- Literature of the late Victorian era British colonies. Henry Lawson, H. C. Bosman and even Kipling. Not very correct, but often earthy.

- hard science fiction, technological future stuff, cyberpunk

- dictionaries and encyclopedias

An average-sized novel only takes me a few hours to read, so I get through a lot of books!

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You read pretty fast. I normally take a week sometimes 2 to read normal sized book!

What a difficult question! I think I have no favourite book just right now. I enjoy reading a lot, and I can read many different things depending on my mood. Some books I read many years ago and they left me a very deep impression were

- History of Time by Stephen Hawking

- One Hundred Years of Solitude by Gabriel Garcia Marquez

- The Lord of the Rings by Tolkien

- The pillars of the Earth by Ken Follet

- Start-up nation by Dan Senor and Saul Singer

And I have read these two in the last weeks and I really enjoyed them

- Chernobyl 01 23 40 by Andrew Leatherbarrow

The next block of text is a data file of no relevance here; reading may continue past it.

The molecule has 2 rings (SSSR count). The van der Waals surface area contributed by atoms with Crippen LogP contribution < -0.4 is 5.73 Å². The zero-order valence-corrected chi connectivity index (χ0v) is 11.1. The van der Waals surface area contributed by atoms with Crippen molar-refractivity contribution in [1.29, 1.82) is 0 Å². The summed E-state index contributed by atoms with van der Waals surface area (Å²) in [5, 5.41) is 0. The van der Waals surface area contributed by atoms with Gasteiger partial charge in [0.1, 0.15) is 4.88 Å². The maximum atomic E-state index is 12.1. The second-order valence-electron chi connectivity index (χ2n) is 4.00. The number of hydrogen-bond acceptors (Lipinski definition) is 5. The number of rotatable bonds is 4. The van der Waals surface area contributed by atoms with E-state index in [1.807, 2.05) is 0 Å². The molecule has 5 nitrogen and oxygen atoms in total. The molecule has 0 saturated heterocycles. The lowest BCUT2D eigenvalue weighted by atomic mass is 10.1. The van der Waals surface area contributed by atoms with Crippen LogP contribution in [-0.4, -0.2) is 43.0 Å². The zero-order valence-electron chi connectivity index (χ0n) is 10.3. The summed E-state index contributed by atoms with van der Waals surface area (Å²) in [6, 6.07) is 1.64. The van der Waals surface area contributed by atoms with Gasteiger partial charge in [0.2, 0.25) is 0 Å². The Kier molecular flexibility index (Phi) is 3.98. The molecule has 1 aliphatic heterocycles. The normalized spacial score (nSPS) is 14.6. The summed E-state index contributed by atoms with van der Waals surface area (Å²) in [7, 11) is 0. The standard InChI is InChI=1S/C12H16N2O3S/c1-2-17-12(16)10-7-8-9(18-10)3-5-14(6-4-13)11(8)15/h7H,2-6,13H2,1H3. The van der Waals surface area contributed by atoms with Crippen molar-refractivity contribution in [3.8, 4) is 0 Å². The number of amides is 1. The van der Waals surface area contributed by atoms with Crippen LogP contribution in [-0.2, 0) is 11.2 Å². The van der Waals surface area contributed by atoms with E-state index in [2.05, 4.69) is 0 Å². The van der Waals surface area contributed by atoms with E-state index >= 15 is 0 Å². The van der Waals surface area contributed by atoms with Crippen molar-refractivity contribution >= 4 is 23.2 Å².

- Einstein's Dreams by Alan Lightmann

I also really enjoy reading Graphic Novels...and manga.

I tend to read things not related to my working environment so reading becomes a way spending a pleasant and relaxing time on my own.

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What's next on your reading list?

My favourite book is Essentialism, by Greg McKeown. The premise of the book is “doing less, but better.” Determining what is essential and then eliminating the rest. I realized I was living my life the exact opposite of the concepts in the book, so I decided to be open to it and see where it led me.  In 2014, I wrote an article about my top takeaways "Doing less, but better"


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Any link to your article?

david_hibler Community Leader Jan 31, 2020